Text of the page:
To help direct you and your child as you capitalize on the after school or weekend reading time, you may want to search for “what books should children read?”  One website that has a nice list of books categorized by age group is .  One of my favorite books for young readers is The Very Hungry Caterpillar, by Eric Carle.  This book may be accompanied by various activities to help wake up your child’s understanding and creativity.  Those activities may include talking and writing about food, drawing caterpillars, hunting for caterpillars and butterflies, and phonetic activities tied to the foods in the story.  

Little children love reading, but what how should you tie your teenager’s interests to a deeper understanding of what they are reading?  You may choose to read a book along with them or simply talk to them about the books they are reading, yes, some teens read several books at once.  To encourage your teenager to read you should model reading, so that when they read, you read.  Another way to encourage your teen to read is to have them use informational reading sources to help plan activities for short weekend day-trips.  This way the reading will have a reward and your teen will be the expert on the area or attraction you are visiting.  For other ideas about how to encourage your teen to read, check out a website like RIF @ .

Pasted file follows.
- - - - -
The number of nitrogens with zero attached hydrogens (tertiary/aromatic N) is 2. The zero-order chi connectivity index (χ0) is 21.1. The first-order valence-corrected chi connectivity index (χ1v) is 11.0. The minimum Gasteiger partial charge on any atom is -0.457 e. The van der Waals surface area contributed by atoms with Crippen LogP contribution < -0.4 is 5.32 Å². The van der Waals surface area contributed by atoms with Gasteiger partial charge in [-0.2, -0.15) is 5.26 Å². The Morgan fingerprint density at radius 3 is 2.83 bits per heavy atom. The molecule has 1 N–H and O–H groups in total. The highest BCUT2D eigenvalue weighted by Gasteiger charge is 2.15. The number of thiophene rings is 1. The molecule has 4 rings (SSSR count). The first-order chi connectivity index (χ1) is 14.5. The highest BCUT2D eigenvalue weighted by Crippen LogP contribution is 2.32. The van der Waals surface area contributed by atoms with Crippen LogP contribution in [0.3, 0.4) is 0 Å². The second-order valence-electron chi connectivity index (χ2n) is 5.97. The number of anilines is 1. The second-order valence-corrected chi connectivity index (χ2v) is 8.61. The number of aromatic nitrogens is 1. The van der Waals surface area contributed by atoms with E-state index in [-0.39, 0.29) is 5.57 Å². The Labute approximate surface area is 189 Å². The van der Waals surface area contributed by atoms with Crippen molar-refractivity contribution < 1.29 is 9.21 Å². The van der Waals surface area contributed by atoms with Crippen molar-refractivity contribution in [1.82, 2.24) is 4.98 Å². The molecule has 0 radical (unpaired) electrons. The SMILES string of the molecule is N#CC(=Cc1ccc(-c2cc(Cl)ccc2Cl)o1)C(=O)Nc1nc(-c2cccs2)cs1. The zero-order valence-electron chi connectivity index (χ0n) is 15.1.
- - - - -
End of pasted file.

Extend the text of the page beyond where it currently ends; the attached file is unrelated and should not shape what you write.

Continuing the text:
By encouraging your child to read, he or she will increase their level of self-esteem and broaden their world.  Your positive feedback and interest in the books they are reading will encourage them to read more.  Have fun reading with your child!  If you are interested in learning about our great reading programs at Columbia School District email me at or call me at 5175926641.

Sunday, October 1, 2017

CCHS Soccer Field Named After Alumnus Chad P. Dermyer

Columbia School District’s focus on excellence gives our students a positive environment for learning today, leading tomorrow.  Alumnus Chad P. Dermyer was a leader and excelled at Columbia Central. Chad participated in many events and activities while at Columbia Central High School, including the Golden Eagle Marching Band and varsity soccer.